Hit parade for O's

Mora's career day leads offensive surge

Orioles 16 Tigers 8

August 18, 2008|By Jeff Zrebiec | Jeff Zrebiec,SUN REPORTER

DETROIT - It started early with the first five Orioles to bat getting hits, and it didn't let up until the scoreboard was so saturated with crooked numbers that it looked like it belonged next door at Ford Field, the home of the defensively challenged Detroit Lions.

By the end of the fifth inning at Comerica Park yesterday, the Orioles had scored 13 runs and collected 14 hits. By the end of the sixth, all nine starters had batted at least four times and gotten at least one hit, making Garrett Olson's latest outing, which manager Dave Trembley described as "disturbing for me to watch," an afterthought for at least a couple of hours.

The Orioles enjoyed an offensive field day at the Detroit Tigers' expense, blasting their way to a 16-8 rout behind the most productive game of Melvin Mora's career and plenty of contributions from everybody else.

Mora tied a career high with five hits in six at-bats, finishing just a triple shy of the cycle two days after needing just a double to complete a cycle. His two home runs and four runs tied career highs, and his six RBIs set one.

"It was like The Natural. I felt like I was watching a movie," said Trembley, who thoroughly enjoyed his 100th win as Orioles manager and the club's first Sunday road win in 11 tries this season. "I really can't describe it. I got to get a tape of this one and take it home this winter. When things are not going real well, I can replay this one. This one would lift anybody's spirits."

That tape would show that the Orioles (60-63) put up a season high in runs and hits (22). Twelve of the hits were of the extra-base variety, a Comerica Park record, and five were home runs as Luke Scott also went deep twice and Aubrey Huff added one of his own.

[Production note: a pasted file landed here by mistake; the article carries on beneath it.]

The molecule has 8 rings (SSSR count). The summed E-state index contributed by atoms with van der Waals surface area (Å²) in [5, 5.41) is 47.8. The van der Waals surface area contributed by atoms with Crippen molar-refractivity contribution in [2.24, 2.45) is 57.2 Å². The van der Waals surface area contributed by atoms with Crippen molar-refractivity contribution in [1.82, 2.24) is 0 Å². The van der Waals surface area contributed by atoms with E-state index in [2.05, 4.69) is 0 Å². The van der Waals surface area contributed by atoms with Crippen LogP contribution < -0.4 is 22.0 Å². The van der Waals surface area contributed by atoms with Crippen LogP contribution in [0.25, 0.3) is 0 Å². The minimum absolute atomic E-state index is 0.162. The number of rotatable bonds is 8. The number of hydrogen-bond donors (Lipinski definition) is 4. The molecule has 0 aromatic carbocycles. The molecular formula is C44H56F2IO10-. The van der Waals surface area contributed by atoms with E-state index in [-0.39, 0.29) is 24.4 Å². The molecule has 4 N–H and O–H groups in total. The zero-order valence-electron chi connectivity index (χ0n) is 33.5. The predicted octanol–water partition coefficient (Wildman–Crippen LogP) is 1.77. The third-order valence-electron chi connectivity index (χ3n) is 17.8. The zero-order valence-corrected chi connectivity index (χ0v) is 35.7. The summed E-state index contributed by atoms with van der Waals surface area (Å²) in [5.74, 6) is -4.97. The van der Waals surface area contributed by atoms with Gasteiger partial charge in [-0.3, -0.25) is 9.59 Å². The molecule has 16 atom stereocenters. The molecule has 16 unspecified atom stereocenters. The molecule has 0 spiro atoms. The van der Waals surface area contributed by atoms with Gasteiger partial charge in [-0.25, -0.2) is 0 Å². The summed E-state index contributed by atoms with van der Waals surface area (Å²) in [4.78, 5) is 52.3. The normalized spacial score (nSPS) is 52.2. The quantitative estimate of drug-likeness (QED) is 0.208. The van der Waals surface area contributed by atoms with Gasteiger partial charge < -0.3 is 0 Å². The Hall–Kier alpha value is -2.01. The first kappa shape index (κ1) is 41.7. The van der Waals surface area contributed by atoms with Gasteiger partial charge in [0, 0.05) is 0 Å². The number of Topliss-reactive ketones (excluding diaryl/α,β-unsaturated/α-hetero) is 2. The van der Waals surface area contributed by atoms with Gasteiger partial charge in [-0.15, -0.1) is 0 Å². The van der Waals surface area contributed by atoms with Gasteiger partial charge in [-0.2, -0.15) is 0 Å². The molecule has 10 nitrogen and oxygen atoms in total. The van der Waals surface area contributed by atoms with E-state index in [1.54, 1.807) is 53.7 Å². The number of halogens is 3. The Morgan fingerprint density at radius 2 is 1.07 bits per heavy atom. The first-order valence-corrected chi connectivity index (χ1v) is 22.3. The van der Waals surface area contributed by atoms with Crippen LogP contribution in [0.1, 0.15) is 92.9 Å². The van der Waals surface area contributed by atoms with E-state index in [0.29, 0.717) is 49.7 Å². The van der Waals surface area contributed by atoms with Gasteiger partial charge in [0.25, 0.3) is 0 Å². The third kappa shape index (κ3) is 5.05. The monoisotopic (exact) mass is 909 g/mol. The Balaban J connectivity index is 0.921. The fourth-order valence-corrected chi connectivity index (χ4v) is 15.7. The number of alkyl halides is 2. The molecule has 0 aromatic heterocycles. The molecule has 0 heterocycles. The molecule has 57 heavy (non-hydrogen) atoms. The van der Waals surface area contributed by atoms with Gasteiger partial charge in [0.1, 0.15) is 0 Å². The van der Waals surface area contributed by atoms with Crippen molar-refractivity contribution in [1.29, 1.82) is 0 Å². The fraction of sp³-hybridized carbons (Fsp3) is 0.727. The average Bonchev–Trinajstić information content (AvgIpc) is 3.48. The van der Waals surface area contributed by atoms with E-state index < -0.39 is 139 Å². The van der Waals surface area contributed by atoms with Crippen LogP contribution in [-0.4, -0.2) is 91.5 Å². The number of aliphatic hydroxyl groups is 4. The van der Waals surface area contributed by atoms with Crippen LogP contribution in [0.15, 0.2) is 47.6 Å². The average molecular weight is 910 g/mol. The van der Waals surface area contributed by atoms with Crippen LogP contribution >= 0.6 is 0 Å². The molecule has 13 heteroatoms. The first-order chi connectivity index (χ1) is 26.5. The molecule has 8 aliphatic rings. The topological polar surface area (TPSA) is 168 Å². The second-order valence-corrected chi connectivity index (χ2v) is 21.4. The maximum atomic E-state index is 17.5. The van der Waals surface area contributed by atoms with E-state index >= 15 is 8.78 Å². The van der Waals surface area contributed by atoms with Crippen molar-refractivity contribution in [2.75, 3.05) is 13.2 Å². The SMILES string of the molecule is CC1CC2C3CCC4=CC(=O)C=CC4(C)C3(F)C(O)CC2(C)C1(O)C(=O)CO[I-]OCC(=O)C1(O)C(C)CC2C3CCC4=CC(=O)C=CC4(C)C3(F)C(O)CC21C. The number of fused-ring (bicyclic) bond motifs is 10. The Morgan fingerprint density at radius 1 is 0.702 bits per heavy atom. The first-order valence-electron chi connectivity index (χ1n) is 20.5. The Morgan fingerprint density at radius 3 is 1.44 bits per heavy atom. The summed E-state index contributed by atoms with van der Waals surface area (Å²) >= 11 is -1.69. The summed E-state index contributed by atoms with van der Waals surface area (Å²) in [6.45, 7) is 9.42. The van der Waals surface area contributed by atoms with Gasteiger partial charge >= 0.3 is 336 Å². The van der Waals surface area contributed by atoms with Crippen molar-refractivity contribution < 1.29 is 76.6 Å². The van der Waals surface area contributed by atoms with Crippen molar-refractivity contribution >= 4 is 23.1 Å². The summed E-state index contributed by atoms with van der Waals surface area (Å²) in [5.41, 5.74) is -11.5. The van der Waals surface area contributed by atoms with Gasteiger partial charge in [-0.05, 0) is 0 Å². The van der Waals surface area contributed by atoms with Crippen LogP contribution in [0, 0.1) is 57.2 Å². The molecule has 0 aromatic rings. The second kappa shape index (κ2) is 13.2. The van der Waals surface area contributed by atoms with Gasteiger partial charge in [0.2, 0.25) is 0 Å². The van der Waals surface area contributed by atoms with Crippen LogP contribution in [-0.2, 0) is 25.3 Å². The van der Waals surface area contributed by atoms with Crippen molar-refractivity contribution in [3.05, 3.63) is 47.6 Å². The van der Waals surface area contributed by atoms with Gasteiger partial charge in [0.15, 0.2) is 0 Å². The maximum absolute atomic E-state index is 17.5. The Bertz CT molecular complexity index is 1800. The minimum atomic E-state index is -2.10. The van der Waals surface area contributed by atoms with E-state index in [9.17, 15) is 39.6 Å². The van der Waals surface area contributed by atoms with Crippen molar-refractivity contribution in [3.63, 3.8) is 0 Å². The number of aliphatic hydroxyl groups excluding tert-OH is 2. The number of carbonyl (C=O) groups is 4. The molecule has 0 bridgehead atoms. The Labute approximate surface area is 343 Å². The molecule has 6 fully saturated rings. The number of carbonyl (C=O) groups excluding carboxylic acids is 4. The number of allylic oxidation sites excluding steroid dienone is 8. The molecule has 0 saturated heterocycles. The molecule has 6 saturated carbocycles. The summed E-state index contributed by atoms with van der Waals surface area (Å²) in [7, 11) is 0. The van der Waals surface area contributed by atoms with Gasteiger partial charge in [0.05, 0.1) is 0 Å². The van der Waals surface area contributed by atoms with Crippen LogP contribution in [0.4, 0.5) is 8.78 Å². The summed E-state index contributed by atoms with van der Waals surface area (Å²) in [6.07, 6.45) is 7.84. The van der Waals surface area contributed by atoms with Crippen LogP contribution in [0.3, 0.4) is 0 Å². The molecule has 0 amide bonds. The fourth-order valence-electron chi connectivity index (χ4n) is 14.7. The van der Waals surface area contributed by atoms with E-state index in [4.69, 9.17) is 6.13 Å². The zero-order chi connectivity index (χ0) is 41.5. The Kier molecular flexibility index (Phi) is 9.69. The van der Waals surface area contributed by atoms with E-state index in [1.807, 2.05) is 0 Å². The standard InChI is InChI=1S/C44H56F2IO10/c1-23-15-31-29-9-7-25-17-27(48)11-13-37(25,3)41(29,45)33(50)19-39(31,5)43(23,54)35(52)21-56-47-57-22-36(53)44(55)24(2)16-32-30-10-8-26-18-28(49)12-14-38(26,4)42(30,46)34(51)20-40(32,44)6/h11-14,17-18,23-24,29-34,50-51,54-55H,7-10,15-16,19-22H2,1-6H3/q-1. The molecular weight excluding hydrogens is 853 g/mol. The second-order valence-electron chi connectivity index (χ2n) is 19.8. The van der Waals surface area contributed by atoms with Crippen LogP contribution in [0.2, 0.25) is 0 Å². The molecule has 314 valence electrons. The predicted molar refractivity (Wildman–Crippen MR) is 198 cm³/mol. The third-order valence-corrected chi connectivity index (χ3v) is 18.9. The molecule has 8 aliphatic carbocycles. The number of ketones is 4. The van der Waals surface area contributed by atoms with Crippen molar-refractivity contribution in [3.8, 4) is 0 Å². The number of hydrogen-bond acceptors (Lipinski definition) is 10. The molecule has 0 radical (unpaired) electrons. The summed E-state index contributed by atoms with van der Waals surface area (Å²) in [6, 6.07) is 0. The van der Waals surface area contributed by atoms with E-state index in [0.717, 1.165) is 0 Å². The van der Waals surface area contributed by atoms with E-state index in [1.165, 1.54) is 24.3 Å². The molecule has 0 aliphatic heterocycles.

The Orioles, who took two of three in the series, scored four runs in three innings, sending eight batters to the plate in two of them and nine batters up in another.

"Everything went our way right from the first inning," hitting coach Terry Crowley said. "The ball was going pretty good here today. It was a warm day, the wind was blowing out. The guys jumped on it."

On the seven-game road trip, which the Orioles finished at 4-3, they scored 60 runs and belted 93 hits. No Oriole - or anybody on the planet outside of Michael Phelps - is hotter than Mora, who went 15-for-32 on the trip with 13 RBIs and three homers among his eight extra-base hits.

In the three-game series against Detroit, Mora was 10-for-13 with three homers and 10 RBIs. In 28 games since the All-Star break, he has eight homers and 43 RBIs.

"It's like whatever he wants to do, he's doing it right now," said Huff, who has been pretty locked in himself. "I've never seen anybody this hot before in my life."

"Melvin is beyond [words]," Nick Markakis said. "I couldn't even tell you. He's swinging the bat so well right now. It's just fun being on his side watching it."

Said Crowley, who has spent 22 years as a major league hitting coach: "I'd have to stop and think about [if I've ever seen] somebody as hot as he is right now."

In a game in which both starters - Olson and Detroit's Zach Miner - failed to get out of the second inning and 138 pitches were needed for each team to get six outs, Mora hit an RBI single in the first inning, a solo homer in the fourth, a two-run double in the fifth, another double in the sixth and a two-run homer in the eighth.

His solo shot in the fourth broke a tie and returned the momentum to the Orioles after they had built a 5-1 lead only to watch Olson give it all back. The rookie left-hander allowed five earned runs on four hits and three walks in 1 2/3 innings, going to three-ball counts on all seven hitters he faced in Detroit's four-run second inning.

It was a performance that might have cost Olson a spot in the rotation and earned him a trip to Triple-A Norfolk. But those are decisions for another day. The Orioles were too busy enjoying the type of offensive game that doesn't happen too often.

"There are very few games where a hitting coach can be happy because some days you can beat a team pretty good and you'll get 12 hits and there are three guys that are 0-fer," Crowley said. "You're always worried about something."

Not yesterday.

jeff.zrebiec@baltsun.com

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